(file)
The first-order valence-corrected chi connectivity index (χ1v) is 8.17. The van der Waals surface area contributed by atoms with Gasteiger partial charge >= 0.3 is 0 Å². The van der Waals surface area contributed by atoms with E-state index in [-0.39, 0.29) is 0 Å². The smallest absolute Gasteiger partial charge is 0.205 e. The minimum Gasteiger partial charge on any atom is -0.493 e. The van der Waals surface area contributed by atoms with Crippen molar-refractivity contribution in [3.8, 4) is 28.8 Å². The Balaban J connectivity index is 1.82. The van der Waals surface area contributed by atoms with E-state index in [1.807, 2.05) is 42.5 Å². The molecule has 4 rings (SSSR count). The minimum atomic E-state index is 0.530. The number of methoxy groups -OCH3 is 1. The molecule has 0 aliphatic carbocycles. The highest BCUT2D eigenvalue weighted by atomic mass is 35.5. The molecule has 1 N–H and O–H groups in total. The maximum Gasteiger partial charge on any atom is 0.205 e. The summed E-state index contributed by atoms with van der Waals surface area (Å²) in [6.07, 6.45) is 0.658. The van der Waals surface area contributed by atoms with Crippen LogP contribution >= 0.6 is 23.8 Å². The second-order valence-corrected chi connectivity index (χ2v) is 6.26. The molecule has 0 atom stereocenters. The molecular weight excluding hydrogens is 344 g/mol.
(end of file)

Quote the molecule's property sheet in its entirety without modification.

The first-order valence-corrected chi connectivity index (χ1v) is 8.17. The van der Waals surface area contributed by atoms with Gasteiger partial charge >= 0.3 is 0 Å². The van der Waals surface area contributed by atoms with E-state index in [-0.39, 0.29) is 0 Å². The smallest absolute Gasteiger partial charge is 0.205 e. The minimum Gasteiger partial charge on any atom is -0.493 e. The van der Waals surface area contributed by atoms with Crippen molar-refractivity contribution in [3.8, 4) is 28.8 Å². The Balaban J connectivity index is 1.82. The van der Waals surface area contributed by atoms with E-state index in [1.807, 2.05) is 42.5 Å². The molecule has 4 rings (SSSR count). The minimum atomic E-state index is 0.530. The number of methoxy groups -OCH3 is 1. The molecule has 0 aliphatic carbocycles. The highest BCUT2D eigenvalue weighted by atomic mass is 35.5. The molecule has 1 N–H and O–H groups in total. The maximum Gasteiger partial charge on any atom is 0.205 e. The summed E-state index contributed by atoms with van der Waals surface area (Å²) in [6.07, 6.45) is 0.658. The van der Waals surface area contributed by atoms with Crippen LogP contribution >= 0.6 is 23.8 Å². The second-order valence-corrected chi connectivity index (χ2v) is 6.26. The molecule has 0 atom stereocenters. The molecular weight excluding hydrogens is 344 g/mol.